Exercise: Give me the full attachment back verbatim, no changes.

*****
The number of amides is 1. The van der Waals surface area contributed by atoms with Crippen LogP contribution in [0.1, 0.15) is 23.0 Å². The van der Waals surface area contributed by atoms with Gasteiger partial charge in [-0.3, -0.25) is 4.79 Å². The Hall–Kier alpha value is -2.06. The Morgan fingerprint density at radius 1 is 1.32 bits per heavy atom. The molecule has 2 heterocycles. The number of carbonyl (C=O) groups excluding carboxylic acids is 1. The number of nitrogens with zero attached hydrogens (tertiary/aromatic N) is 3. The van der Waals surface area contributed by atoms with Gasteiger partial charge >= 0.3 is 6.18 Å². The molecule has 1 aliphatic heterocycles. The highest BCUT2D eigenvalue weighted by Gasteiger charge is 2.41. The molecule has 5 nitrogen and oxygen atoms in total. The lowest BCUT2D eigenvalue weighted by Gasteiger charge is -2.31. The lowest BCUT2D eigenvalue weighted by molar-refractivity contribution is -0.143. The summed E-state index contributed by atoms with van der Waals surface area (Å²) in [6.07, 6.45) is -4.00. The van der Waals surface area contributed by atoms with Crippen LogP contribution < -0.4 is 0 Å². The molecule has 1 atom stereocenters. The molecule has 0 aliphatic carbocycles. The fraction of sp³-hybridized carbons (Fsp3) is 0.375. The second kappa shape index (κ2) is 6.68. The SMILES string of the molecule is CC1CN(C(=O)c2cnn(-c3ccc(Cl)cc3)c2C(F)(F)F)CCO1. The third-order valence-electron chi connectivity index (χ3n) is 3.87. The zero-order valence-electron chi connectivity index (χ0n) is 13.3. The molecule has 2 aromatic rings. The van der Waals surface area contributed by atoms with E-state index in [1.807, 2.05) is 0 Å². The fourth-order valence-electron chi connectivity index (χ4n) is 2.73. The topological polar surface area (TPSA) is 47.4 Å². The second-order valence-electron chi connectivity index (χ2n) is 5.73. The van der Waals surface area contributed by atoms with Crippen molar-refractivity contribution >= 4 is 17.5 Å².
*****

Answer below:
The number of amides is 1. The van der Waals surface area contributed by atoms with Crippen LogP contribution in [0.1, 0.15) is 23.0 Å². The van der Waals surface area contributed by atoms with Gasteiger partial charge in [-0.3, -0.25) is 4.79 Å². The Hall–Kier alpha value is -2.06. The Morgan fingerprint density at radius 1 is 1.32 bits per heavy atom. The molecule has 2 heterocycles. The number of carbonyl (C=O) groups excluding carboxylic acids is 1. The number of nitrogens with zero attached hydrogens (tertiary/aromatic N) is 3. The van der Waals surface area contributed by atoms with Gasteiger partial charge >= 0.3 is 6.18 Å². The molecule has 1 aliphatic heterocycles. The highest BCUT2D eigenvalue weighted by Gasteiger charge is 2.41. The molecule has 5 nitrogen and oxygen atoms in total. The lowest BCUT2D eigenvalue weighted by Gasteiger charge is -2.31. The lowest BCUT2D eigenvalue weighted by molar-refractivity contribution is -0.143. The summed E-state index contributed by atoms with van der Waals surface area (Å²) in [6.07, 6.45) is -4.00. The van der Waals surface area contributed by atoms with Crippen LogP contribution < -0.4 is 0 Å². The molecule has 1 atom stereocenters. The molecule has 0 aliphatic carbocycles. The fraction of sp³-hybridized carbons (Fsp3) is 0.375. The second kappa shape index (κ2) is 6.68. The SMILES string of the molecule is CC1CN(C(=O)c2cnn(-c3ccc(Cl)cc3)c2C(F)(F)F)CCO1. The third-order valence-electron chi connectivity index (χ3n) is 3.87. The zero-order valence-electron chi connectivity index (χ0n) is 13.3. The molecule has 2 aromatic rings. The van der Waals surface area contributed by atoms with E-state index in [1.807, 2.05) is 0 Å². The fourth-order valence-electron chi connectivity index (χ4n) is 2.73. The topological polar surface area (TPSA) is 47.4 Å². The second-order valence-electron chi connectivity index (χ2n) is 5.73. The van der Waals surface area contributed by atoms with Crippen molar-refractivity contribution >= 4 is 17.5 Å².